Zinc is a mineral that's crucial for metabolism, immune function, and the repair of body cells.

An insufficient intake of zinc can lead to developmental problems, hair loss, diarrhea, and delayed wound healing.

The RDA for zinc is currently set at 8–11 mg per day for adults. It increases to 11–12 mg for pregnant women and 12–13 mg for lactating women (54).

Few plant foods contain high amounts of zinc. Moreover, zinc absorption from some plant foods is limited due to their phytate content. Thus, vegetarians are encouraged to aim for 1.5 times the RDA (54).

While not all vegans have low blood levels of zinc, a recent review of 26 studies showed that vegetarians — and especially vegans — have lower zinc intakes and slightly lower blood levels of zinc than omnivores (55Trusted Source).

To maximize your intake, eat a variety of zinc-rich foods throughout the day. These include whole grains, wheat germ, tofu, sprouted breads, legumes, nuts, and seeds.

Soaking nuts, seeds, and legumes overnight, eating enough protein, and consuming fermented foods, such as tempeh and miso, also seems to boost absorption (56Trusted Source).

Vegans concerned about their zinc intake or those with symptoms of a deficiency may consider taking a daily zinc gluconate or zinc citrate supplement that provides 50–100% of the RDA.

Summary

Vegans unable to reach the zinc RDA should first focus on adding zinc-rich foods to their diets. Those with low blood levels of zinc should consider taking a daily supplement.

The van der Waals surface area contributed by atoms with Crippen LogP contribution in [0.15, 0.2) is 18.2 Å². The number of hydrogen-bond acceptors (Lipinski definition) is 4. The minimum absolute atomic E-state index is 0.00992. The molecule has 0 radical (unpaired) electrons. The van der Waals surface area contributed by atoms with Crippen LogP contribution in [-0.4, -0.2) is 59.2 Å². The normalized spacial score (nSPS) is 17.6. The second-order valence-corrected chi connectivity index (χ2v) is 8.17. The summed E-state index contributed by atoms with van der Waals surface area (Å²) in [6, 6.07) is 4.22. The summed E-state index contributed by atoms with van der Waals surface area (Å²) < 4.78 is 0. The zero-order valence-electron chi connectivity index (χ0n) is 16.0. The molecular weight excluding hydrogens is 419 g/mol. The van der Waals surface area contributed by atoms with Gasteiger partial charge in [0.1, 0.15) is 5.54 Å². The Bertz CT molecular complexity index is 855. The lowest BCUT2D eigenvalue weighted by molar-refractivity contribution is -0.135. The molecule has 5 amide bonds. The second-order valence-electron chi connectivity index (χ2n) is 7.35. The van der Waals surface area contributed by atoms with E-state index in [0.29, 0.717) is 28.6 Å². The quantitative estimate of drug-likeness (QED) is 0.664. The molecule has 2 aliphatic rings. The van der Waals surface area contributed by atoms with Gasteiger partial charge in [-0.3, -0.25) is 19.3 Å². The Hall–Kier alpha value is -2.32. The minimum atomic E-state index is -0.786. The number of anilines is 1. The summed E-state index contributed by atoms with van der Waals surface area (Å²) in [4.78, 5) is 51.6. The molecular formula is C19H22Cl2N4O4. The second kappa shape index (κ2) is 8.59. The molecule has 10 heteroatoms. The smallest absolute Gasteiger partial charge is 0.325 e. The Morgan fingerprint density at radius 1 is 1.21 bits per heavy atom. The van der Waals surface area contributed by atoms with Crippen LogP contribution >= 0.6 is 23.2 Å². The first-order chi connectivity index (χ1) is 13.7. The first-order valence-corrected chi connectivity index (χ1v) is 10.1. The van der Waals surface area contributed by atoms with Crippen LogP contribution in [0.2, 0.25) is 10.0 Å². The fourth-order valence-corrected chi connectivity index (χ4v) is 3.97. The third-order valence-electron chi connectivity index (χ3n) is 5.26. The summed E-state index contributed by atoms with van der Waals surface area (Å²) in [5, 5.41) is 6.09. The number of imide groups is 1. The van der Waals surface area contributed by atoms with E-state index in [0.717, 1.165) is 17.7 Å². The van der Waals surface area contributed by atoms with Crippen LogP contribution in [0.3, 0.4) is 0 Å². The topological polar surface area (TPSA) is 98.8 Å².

The bottom line

Well-planned vegan diets can fulfill your nutritional needs.

That said, certain nutrient requirements may be difficult to achieve through diet and fortified foods alone.

This is especially true for vitamin B12, vitamin D, and long-chain omega-3s.

All vegans who are unable to meet their dietary recommendations through diet alone should consider taking supplements. Still, it's best to speak with your healthcare provider before beginning a new supplement regime.

Reposted with permission from our media associate Healthline.

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Sherry H-Y. Chou is an Associate Professor of Critical Care Medicine, Neurology, and Neurosurgery, University of Pittsburgh.

Aarti Sarwal is an Associate Professor, Neurology, Wake Forest University.

Neha S. Dangayach is an Assistant Professor of Neurology and Neurosurgery, Icahn School of Medicine at Mount Sinai.

Disclosure statement: Sherry H-Y. Chou receives funding from The University of Pittsburgh Clinical Translational Science Institute (CTSI), the National Institute of Health, and the University of Pittsburgh School of Medicine Dean's Faculty Advancement Award. Sherry H-Y. Chou is a member of Board of Directors for the Neurocritical Care Society. Neha S. Dangayach receives funding from the Bee Foundation, the Friedman Brain Institute, the Neurocritical Care Society, InCHIP-UConn Center for mHealth and Social Media Seed Grant. She is faculty for emcrit.org and for AiSinai. Aarti Sarwal does not work for, consult, own shares in or receive funding from any company or organization that would benefit from this article, and has disclosed no relevant affiliations beyond their academic appointment.